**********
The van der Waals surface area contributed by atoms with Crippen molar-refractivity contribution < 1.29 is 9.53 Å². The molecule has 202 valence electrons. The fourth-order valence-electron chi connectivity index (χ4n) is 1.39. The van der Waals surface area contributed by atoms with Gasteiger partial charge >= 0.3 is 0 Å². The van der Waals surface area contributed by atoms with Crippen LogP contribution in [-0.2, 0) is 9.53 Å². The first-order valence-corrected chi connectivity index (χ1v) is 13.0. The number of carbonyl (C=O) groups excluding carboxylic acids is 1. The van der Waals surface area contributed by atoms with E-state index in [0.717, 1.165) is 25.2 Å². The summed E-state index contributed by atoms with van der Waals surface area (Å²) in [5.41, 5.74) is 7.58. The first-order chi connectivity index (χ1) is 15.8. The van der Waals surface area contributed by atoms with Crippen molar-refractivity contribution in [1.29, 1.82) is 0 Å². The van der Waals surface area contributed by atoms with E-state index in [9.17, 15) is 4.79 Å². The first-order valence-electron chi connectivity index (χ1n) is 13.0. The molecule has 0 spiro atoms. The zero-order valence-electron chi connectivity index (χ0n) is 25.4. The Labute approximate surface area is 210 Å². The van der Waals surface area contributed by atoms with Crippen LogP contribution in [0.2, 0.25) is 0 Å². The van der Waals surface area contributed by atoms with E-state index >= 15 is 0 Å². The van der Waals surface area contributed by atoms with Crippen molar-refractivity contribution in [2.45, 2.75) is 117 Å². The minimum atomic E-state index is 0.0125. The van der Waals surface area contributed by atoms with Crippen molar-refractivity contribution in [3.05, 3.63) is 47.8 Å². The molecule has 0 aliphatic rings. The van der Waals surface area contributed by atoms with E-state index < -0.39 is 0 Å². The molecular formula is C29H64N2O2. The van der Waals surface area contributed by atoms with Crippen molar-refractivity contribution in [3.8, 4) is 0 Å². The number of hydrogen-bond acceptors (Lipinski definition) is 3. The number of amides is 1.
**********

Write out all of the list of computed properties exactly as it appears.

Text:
The van der Waals surface area contributed by atoms with Crippen molar-refractivity contribution < 1.29 is 9.53 Å². The molecule has 202 valence electrons. The fourth-order valence-electron chi connectivity index (χ4n) is 1.39. The van der Waals surface area contributed by atoms with Gasteiger partial charge >= 0.3 is 0 Å². The van der Waals surface area contributed by atoms with Crippen LogP contribution in [-0.2, 0) is 9.53 Å². The first-order valence-corrected chi connectivity index (χ1v) is 13.0. The number of carbonyl (C=O) groups excluding carboxylic acids is 1. The van der Waals surface area contributed by atoms with E-state index in [0.717, 1.165) is 25.2 Å². The summed E-state index contributed by atoms with van der Waals surface area (Å²) in [5.41, 5.74) is 7.58. The first-order chi connectivity index (χ1) is 15.8. The van der Waals surface area contributed by atoms with Crippen molar-refractivity contribution in [1.29, 1.82) is 0 Å². The van der Waals surface area contributed by atoms with E-state index in [9.17, 15) is 4.79 Å². The first-order valence-electron chi connectivity index (χ1n) is 13.0. The molecule has 0 spiro atoms. The zero-order valence-electron chi connectivity index (χ0n) is 25.4. The Labute approximate surface area is 210 Å². The van der Waals surface area contributed by atoms with Crippen LogP contribution in [0.2, 0.25) is 0 Å². The van der Waals surface area contributed by atoms with E-state index >= 15 is 0 Å². The van der Waals surface area contributed by atoms with Crippen molar-refractivity contribution in [2.45, 2.75) is 117 Å². The minimum atomic E-state index is 0.0125. The van der Waals surface area contributed by atoms with Crippen molar-refractivity contribution in [3.05, 3.63) is 47.8 Å². The molecule has 0 aliphatic rings. The van der Waals surface area contributed by atoms with E-state index < -0.39 is 0 Å². The molecular formula is C29H64N2O2. The van der Waals surface area contributed by atoms with Crippen molar-refractivity contribution in [3.8, 4) is 0 Å². The number of hydrogen-bond acceptors (Lipinski definition) is 3. The number of amides is 1.